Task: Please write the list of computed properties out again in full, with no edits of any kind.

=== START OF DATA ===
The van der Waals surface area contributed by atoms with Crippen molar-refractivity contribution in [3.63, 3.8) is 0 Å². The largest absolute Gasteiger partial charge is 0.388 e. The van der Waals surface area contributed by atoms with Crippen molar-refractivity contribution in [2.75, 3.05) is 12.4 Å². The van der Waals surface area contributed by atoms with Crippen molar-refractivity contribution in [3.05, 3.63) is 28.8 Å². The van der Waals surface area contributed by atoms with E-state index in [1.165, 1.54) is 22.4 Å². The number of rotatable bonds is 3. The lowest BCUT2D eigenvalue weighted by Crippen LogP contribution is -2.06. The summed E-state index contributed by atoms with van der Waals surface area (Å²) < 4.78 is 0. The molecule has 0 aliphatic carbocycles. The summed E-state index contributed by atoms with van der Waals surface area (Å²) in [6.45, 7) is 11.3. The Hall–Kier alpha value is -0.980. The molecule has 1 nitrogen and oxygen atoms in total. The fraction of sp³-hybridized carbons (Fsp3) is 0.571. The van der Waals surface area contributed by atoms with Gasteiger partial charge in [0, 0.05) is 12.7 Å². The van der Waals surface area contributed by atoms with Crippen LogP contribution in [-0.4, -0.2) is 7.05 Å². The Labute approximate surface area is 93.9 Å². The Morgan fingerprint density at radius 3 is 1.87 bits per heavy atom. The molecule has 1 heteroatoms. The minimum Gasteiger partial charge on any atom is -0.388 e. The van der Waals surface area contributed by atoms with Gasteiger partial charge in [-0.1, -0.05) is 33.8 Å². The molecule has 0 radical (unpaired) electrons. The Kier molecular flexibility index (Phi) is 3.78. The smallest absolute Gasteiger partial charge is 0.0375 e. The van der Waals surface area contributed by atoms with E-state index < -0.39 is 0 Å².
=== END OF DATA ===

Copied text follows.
The van der Waals surface area contributed by atoms with Crippen molar-refractivity contribution in [3.63, 3.8) is 0 Å². The largest absolute Gasteiger partial charge is 0.388 e. The van der Waals surface area contributed by atoms with Crippen molar-refractivity contribution in [2.75, 3.05) is 12.4 Å². The van der Waals surface area contributed by atoms with Crippen molar-refractivity contribution in [3.05, 3.63) is 28.8 Å². The van der Waals surface area contributed by atoms with E-state index in [1.165, 1.54) is 22.4 Å². The number of rotatable bonds is 3. The lowest BCUT2D eigenvalue weighted by Crippen LogP contribution is -2.06. The summed E-state index contributed by atoms with van der Waals surface area (Å²) < 4.78 is 0. The molecule has 0 aliphatic carbocycles. The summed E-state index contributed by atoms with van der Waals surface area (Å²) in [6.45, 7) is 11.3. The Hall–Kier alpha value is -0.980. The molecule has 1 nitrogen and oxygen atoms in total. The fraction of sp³-hybridized carbons (Fsp3) is 0.571. The van der Waals surface area contributed by atoms with Gasteiger partial charge in [0, 0.05) is 12.7 Å². The van der Waals surface area contributed by atoms with Crippen LogP contribution in [-0.4, -0.2) is 7.05 Å². The Labute approximate surface area is 93.9 Å². The Morgan fingerprint density at radius 3 is 1.87 bits per heavy atom. The molecule has 1 heteroatoms. The minimum Gasteiger partial charge on any atom is -0.388 e. The van der Waals surface area contributed by atoms with Gasteiger partial charge in [-0.1, -0.05) is 33.8 Å². The molecule has 0 radical (unpaired) electrons. The Kier molecular flexibility index (Phi) is 3.78. The smallest absolute Gasteiger partial charge is 0.0375 e. The van der Waals surface area contributed by atoms with E-state index < -0.39 is 0 Å².